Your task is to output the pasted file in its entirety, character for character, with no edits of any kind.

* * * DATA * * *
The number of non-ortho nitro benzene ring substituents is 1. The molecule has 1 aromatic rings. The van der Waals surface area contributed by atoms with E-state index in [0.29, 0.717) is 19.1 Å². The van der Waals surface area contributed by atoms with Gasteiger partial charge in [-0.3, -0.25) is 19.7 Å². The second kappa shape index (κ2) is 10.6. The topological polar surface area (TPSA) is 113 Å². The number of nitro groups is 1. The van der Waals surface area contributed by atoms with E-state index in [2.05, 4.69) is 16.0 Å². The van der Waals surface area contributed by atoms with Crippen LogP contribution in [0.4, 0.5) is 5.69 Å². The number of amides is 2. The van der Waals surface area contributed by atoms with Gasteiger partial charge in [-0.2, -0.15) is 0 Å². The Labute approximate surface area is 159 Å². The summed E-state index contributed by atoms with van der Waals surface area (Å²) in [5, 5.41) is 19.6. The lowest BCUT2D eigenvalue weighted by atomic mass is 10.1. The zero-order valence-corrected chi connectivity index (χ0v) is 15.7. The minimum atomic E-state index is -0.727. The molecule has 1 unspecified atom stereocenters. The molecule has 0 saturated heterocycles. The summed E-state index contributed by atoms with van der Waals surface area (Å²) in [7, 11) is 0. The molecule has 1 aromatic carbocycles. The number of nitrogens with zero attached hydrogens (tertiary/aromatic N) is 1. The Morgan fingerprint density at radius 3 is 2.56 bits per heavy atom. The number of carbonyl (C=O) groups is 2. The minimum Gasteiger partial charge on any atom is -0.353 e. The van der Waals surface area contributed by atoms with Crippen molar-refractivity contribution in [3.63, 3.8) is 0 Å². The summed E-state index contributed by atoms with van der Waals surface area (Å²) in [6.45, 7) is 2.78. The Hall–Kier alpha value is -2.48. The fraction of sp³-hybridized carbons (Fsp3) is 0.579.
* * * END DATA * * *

The number of non-ortho nitro benzene ring substituents is 1. The molecule has 1 aromatic rings. The van der Waals surface area contributed by atoms with E-state index in [0.29, 0.717) is 19.1 Å². The van der Waals surface area contributed by atoms with Gasteiger partial charge in [-0.3, -0.25) is 19.7 Å². The second kappa shape index (κ2) is 10.6. The topological polar surface area (TPSA) is 113 Å². The number of nitro groups is 1. The van der Waals surface area contributed by atoms with E-state index in [2.05, 4.69) is 16.0 Å². The van der Waals surface area contributed by atoms with Crippen LogP contribution in [0.4, 0.5) is 5.69 Å². The number of amides is 2. The van der Waals surface area contributed by atoms with Gasteiger partial charge in [-0.2, -0.15) is 0 Å². The Labute approximate surface area is 159 Å². The summed E-state index contributed by atoms with van der Waals surface area (Å²) in [5, 5.41) is 19.6. The lowest BCUT2D eigenvalue weighted by atomic mass is 10.1. The zero-order valence-corrected chi connectivity index (χ0v) is 15.7. The minimum atomic E-state index is -0.727. The molecule has 1 unspecified atom stereocenters. The molecule has 0 saturated heterocycles. The summed E-state index contributed by atoms with van der Waals surface area (Å²) in [7, 11) is 0. The molecule has 1 aromatic carbocycles. The number of nitrogens with zero attached hydrogens (tertiary/aromatic N) is 1. The Morgan fingerprint density at radius 3 is 2.56 bits per heavy atom. The number of carbonyl (C=O) groups is 2. The minimum Gasteiger partial charge on any atom is -0.353 e. The van der Waals surface area contributed by atoms with Crippen molar-refractivity contribution in [3.63, 3.8) is 0 Å². The summed E-state index contributed by atoms with van der Waals surface area (Å²) in [6.45, 7) is 2.78. The Hall–Kier alpha value is -2.48. The fraction of sp³-hybridized carbons (Fsp3) is 0.579.